The Isolated Leader

Mention ‘networking’ and most people think of it as a necessary evil for job hunting, or, if they are in professional services, for business development. Far fewer people think about internal networking, but as the business world accelerates, it’s more important than ever.

“The problem is,” one CEO confided, “I was hired from outside, as were many of my team. I don’t know enough of the right people in the company: the people who can help me make the decisions I need to make. I don’t have a direct informal line to get the straight scoop.

“It means I don’t know enough about our capabilities, or know how to get the organization to do things quickly.

“I get stuck in my corner office. I spend a lot of time with my CFO, the board, the bankers and probably not enough with my vice-presidents.

“I love it when I go to our technology centre and meet some of our younger engineers, but it’s rare, and of course their managers make sure they put on a show for me, so I don’t have ‘real’ conversations.

“My direct reports feel it too. One time, we wanted to find out if a strategic initiative was feasible: it seemed a great idea, but was it pie in the sky? My EVP admitted he didn’t know who to ask. We have no shortage of experts, but we don’t know who they are!”

In truth, many senior executives are internally networked extremely poorly. Often they have been hired directly into the role from outside the organization, or they’ve been promoted from a silo and don’t know people in the rest of the business.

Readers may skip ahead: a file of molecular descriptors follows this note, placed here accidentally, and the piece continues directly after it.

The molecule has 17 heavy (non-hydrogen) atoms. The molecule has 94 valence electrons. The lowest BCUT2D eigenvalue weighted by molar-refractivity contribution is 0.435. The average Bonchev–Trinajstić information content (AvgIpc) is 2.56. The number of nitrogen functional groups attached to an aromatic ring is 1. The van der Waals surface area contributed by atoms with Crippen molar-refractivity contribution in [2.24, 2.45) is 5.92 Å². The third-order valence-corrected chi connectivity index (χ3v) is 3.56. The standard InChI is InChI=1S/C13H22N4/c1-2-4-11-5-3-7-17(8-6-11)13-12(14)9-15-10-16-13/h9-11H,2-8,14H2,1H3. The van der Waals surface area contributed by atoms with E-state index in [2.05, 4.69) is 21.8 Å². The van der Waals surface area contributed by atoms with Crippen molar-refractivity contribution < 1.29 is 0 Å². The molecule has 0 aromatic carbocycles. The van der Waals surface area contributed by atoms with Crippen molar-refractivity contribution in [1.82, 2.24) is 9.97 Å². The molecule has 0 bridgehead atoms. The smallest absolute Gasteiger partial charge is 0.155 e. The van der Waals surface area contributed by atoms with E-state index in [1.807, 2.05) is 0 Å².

The organization then conspires to insulate them further. Other people take control of their calendars. The pattern of quarterly reviews, investor meetings, top team meetings and one-to-ones with direct reports means they end up spending time away from employees, away from customers, and—a big threat to innovation—away from supply-chain partners.

Unless executives take conscious control of their internal networking, they’ll easily get caught in a bubble. They can’t pull the levers that would accelerate execution of their strategies. They can’t reality-test new ideas. They don’t have the trust they need. They can even be blind-sided by reputation-threatening ethical violations.

So let me plug my new book, co-authored with Helga Henry. It’s called NetworkAbility: How to build your business one relationship at a time. It lays out communication and planning skills road-tested with thousands of professionals, MBA students and entrepreneurs. Yes, it’s a complete guide to networking for business development and for career-building. And Chapters 10 & 11 also show you how to create a Well-Networked Firm, both externally and internally. Visit the book’s page on my website here.

Whether you investigate the book or not, let me urge you to pay conscious attention to cultivating a network throughout your business. Here’s a quick way to get started:

Step 1: Ask yourself: “What are the crucial decisions for which I am going to need input, collaboration, and ambassadors to spread the word?”

Step 2: Ask: “What kinds of people do I need to know to help with these decisions?” Aim to get a good coverage of age, function, level and lines of business.

Step 3: Identify the key gaps between the network you have and your ideal network. Be sure to focus in on ‘network multipliers’ – key people who can provide a gateway into significant sub-groups.

Step 4: Schedule network building activities to make a significant difference over a 60 day sprint. To maximise motivation and a great pay-off, be sure to set measures of progress and record the value you gain in terms of increased knowledge and influence.


Further reading